Further, it is clear that the Legislature Intended that the original authority should hear and decide all these applications and representations at ' one and the same time by laying down that the date of their hearing should be published.
On appeal, however, the Legislature provides for a notice of hearing to the appellant and to the , original authority only and not to anybody else although under Section 68(2)(b) the State Government has been given powers to make rules relating to conduct and hearing of appeals.
It appears to me that when enacting Section 64 (a) and (b) the Legislature expected that all the persons aggrieved against the grant of permit to a particular party will appeal against the order and then the Appellate Authority will hear all the appeals at one and the same time. The Legislature accordingly provided for the presence of the original authority to assist the Appellate Authority in adjudicating upon the rights' of the various claimants to a permit.
The notice to the original authority can be explained only on this assumption as it is not usual to call the original Tribunal for disposal of an appeal which has been filed against the order of that Tribunal. This is only natural when we consider the nature of the permit and the interest of the public involved therein. The power given to State Governments to make rules for hearing and conduct of appeals indicates that the legislature intended to introduce a certain amount of elasticity in the procedure to be adopted by Appellate Authorities so that every state may make rules to suit the conditions prevailing in the State.
It is noticeable that Section 64 does not provide for notice of appeal to a party who has been granted a permit when art. appeal is' directed against such a grant. The decision of the appeal may involve cancellation of a penult granted to a party and it is opposed to all canons of justice and equity and principles of fair play that a person whose interests may be prejudiced by the decision should not be given an opportunity to be heard before the decision is made.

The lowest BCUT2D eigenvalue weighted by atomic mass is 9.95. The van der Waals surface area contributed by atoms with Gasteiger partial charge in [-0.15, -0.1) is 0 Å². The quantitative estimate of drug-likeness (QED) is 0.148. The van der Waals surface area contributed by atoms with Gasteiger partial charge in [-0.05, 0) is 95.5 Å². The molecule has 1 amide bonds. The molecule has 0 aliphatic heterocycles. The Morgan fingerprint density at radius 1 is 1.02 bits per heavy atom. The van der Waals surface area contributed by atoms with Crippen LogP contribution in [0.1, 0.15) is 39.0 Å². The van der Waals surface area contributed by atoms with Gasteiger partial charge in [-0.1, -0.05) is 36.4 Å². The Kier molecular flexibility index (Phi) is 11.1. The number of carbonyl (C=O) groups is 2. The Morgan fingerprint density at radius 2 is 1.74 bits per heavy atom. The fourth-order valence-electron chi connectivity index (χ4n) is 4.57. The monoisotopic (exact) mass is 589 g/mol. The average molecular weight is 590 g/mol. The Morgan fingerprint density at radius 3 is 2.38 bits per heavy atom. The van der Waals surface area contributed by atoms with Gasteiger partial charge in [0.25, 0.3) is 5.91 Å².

Obviously, it is the duty of the Appellate Authority to give an opportunity to all those whose rights are likely to be adversely affected by that decision. It is true that the transport authorities are administrative bodies, but In this matter they exercise quasi-judicial functions as has been laid down by their Lordships of the Supreme Court.
In any case it is the duty of even administrative bodies to listen fairly to 'the parties interested before deciding any matter. It follows therefore that the Appellate Authority in such a case must observe the principles of natural justice in spite of the provisions of Section 64(a) of the Act and give an opportunity of hearing to the person to whom permit has been granted and an appeal has been filed against that order. This was so held in Pankaj Kumar v. Commr., Burdwan Division, AIR 1953 Cal 587 (B), K. N. Bhatia Ghisalal v. The Regional Transport Authority, AIR 1952 Madh B 128 (C), and Mrs. Suprava Deb Roy v. State of Assam, AIR 1953 Assam 157 (D), and I am in respectful agreement with these decisions.
6. In the present case, however, the point involved is slightly different. The Bharat Wafadar Motor Transport Company had flled an appeal against the order granting permit to Raja Singh and Ram Chander. The petitioning company, Raja Stagh and many others appealed against that order. The Bharat Wafadar Motor Transport Company prayed for the grant of permit to it and claimed that it had a better right to the permit than Raja Singh and Ram Chander arid other claimants.